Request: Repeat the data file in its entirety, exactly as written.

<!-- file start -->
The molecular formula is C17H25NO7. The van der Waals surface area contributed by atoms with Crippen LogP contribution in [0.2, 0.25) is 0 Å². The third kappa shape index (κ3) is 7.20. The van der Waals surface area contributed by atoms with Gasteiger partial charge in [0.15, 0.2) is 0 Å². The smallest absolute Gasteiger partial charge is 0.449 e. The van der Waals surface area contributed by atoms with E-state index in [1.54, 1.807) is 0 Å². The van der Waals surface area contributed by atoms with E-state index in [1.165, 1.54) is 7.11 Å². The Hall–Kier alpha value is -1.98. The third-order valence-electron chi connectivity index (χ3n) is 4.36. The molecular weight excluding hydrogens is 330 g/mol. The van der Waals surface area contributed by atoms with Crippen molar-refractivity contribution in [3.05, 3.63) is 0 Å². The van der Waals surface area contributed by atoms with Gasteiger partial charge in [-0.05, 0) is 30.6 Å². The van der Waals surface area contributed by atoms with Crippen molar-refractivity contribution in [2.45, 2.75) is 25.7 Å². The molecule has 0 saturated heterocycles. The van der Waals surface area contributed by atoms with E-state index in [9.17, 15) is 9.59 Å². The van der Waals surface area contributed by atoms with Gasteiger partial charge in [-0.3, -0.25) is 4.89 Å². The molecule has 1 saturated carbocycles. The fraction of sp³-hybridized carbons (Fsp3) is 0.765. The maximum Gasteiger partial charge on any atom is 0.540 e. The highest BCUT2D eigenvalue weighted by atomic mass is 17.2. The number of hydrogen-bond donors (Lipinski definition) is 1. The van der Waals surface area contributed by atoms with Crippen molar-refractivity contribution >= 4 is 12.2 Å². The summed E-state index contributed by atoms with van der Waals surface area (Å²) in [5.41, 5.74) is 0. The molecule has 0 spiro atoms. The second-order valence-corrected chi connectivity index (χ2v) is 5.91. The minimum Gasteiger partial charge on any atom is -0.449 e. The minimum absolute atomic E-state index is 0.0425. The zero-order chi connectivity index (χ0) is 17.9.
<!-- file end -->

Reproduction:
The molecular formula is C17H25NO7. The van der Waals surface area contributed by atoms with Crippen LogP contribution in [0.2, 0.25) is 0 Å². The third kappa shape index (κ3) is 7.20. The van der Waals surface area contributed by atoms with Gasteiger partial charge in [0.15, 0.2) is 0 Å². The smallest absolute Gasteiger partial charge is 0.449 e. The van der Waals surface area contributed by atoms with E-state index in [1.54, 1.807) is 0 Å². The van der Waals surface area contributed by atoms with E-state index in [1.165, 1.54) is 7.11 Å². The Hall–Kier alpha value is -1.98. The third-order valence-electron chi connectivity index (χ3n) is 4.36. The molecular weight excluding hydrogens is 330 g/mol. The van der Waals surface area contributed by atoms with Crippen molar-refractivity contribution in [3.05, 3.63) is 0 Å². The van der Waals surface area contributed by atoms with Gasteiger partial charge in [-0.05, 0) is 30.6 Å². The van der Waals surface area contributed by atoms with Crippen molar-refractivity contribution in [2.45, 2.75) is 25.7 Å². The molecule has 0 saturated heterocycles. The van der Waals surface area contributed by atoms with E-state index in [9.17, 15) is 9.59 Å². The van der Waals surface area contributed by atoms with Gasteiger partial charge in [-0.3, -0.25) is 4.89 Å². The molecule has 1 saturated carbocycles. The fraction of sp³-hybridized carbons (Fsp3) is 0.765. The maximum Gasteiger partial charge on any atom is 0.540 e. The highest BCUT2D eigenvalue weighted by atomic mass is 17.2. The number of hydrogen-bond donors (Lipinski definition) is 1. The van der Waals surface area contributed by atoms with Crippen molar-refractivity contribution >= 4 is 12.2 Å². The summed E-state index contributed by atoms with van der Waals surface area (Å²) in [5.41, 5.74) is 0. The molecule has 0 spiro atoms. The second-order valence-corrected chi connectivity index (χ2v) is 5.91. The minimum Gasteiger partial charge on any atom is -0.449 e. The minimum absolute atomic E-state index is 0.0425. The zero-order chi connectivity index (χ0) is 17.9.